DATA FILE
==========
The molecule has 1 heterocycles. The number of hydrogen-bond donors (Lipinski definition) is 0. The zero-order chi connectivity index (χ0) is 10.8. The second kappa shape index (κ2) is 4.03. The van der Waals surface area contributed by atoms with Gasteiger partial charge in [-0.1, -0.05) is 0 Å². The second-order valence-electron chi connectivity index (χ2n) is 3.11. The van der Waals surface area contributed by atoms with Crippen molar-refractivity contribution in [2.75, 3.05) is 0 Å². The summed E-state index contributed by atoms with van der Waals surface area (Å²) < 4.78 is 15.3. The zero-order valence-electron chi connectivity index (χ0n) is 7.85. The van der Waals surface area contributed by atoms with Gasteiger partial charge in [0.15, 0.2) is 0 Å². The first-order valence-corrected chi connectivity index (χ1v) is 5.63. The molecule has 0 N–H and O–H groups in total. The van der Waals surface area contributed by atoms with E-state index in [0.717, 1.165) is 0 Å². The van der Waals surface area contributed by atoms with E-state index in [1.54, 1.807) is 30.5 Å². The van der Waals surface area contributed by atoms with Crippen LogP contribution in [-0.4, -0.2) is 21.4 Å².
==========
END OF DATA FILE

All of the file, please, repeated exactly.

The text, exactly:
The molecule has 1 heterocycles. The number of hydrogen-bond donors (Lipinski definition) is 0. The zero-order chi connectivity index (χ0) is 10.8. The second kappa shape index (κ2) is 4.03. The van der Waals surface area contributed by atoms with Gasteiger partial charge in [-0.1, -0.05) is 0 Å². The second-order valence-electron chi connectivity index (χ2n) is 3.11. The van der Waals surface area contributed by atoms with Crippen molar-refractivity contribution in [2.75, 3.05) is 0 Å². The summed E-state index contributed by atoms with van der Waals surface area (Å²) < 4.78 is 15.3. The zero-order valence-electron chi connectivity index (χ0n) is 7.85. The van der Waals surface area contributed by atoms with Gasteiger partial charge in [0.15, 0.2) is 0 Å². The first-order valence-corrected chi connectivity index (χ1v) is 5.63. The molecule has 0 N–H and O–H groups in total. The van der Waals surface area contributed by atoms with E-state index in [0.717, 1.165) is 0 Å². The van der Waals surface area contributed by atoms with E-state index in [1.54, 1.807) is 30.5 Å². The van der Waals surface area contributed by atoms with Crippen LogP contribution in [-0.4, -0.2) is 21.4 Å².